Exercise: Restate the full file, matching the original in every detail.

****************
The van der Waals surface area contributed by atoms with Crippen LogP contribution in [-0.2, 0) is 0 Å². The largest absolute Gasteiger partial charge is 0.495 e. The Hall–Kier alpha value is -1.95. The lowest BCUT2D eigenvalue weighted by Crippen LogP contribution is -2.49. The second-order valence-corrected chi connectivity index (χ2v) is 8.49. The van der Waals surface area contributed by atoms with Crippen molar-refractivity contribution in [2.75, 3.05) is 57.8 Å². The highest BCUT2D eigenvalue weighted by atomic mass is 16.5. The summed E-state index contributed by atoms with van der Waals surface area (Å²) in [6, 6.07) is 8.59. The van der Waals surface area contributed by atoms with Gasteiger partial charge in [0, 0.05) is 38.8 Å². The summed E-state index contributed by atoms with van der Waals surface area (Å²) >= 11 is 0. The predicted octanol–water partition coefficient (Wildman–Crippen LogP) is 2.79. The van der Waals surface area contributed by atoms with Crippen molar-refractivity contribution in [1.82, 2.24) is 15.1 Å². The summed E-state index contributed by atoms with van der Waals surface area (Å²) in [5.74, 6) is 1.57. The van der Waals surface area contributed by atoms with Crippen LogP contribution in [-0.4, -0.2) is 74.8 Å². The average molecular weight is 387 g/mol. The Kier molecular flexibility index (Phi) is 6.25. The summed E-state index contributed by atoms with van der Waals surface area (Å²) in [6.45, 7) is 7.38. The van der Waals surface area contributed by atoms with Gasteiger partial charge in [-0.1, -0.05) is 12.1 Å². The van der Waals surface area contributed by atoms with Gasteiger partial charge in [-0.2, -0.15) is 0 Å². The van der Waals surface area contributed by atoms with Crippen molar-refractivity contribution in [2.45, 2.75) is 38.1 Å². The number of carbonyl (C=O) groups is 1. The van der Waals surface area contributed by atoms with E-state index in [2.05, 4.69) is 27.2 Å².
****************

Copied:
The van der Waals surface area contributed by atoms with Crippen LogP contribution in [-0.2, 0) is 0 Å². The largest absolute Gasteiger partial charge is 0.495 e. The Hall–Kier alpha value is -1.95. The lowest BCUT2D eigenvalue weighted by Crippen LogP contribution is -2.49. The second-order valence-corrected chi connectivity index (χ2v) is 8.49. The van der Waals surface area contributed by atoms with Crippen molar-refractivity contribution in [2.75, 3.05) is 57.8 Å². The highest BCUT2D eigenvalue weighted by atomic mass is 16.5. The summed E-state index contributed by atoms with van der Waals surface area (Å²) in [6, 6.07) is 8.59. The van der Waals surface area contributed by atoms with Gasteiger partial charge in [0, 0.05) is 38.8 Å². The summed E-state index contributed by atoms with van der Waals surface area (Å²) >= 11 is 0. The predicted octanol–water partition coefficient (Wildman–Crippen LogP) is 2.79. The van der Waals surface area contributed by atoms with Crippen molar-refractivity contribution in [1.82, 2.24) is 15.1 Å². The summed E-state index contributed by atoms with van der Waals surface area (Å²) in [5.74, 6) is 1.57. The van der Waals surface area contributed by atoms with Crippen LogP contribution in [-0.4, -0.2) is 74.8 Å². The average molecular weight is 387 g/mol. The Kier molecular flexibility index (Phi) is 6.25. The summed E-state index contributed by atoms with van der Waals surface area (Å²) in [6.45, 7) is 7.38. The van der Waals surface area contributed by atoms with Gasteiger partial charge in [-0.1, -0.05) is 12.1 Å². The van der Waals surface area contributed by atoms with Gasteiger partial charge in [-0.2, -0.15) is 0 Å². The van der Waals surface area contributed by atoms with Crippen molar-refractivity contribution in [2.45, 2.75) is 38.1 Å². The number of carbonyl (C=O) groups is 1. The van der Waals surface area contributed by atoms with E-state index in [2.05, 4.69) is 27.2 Å².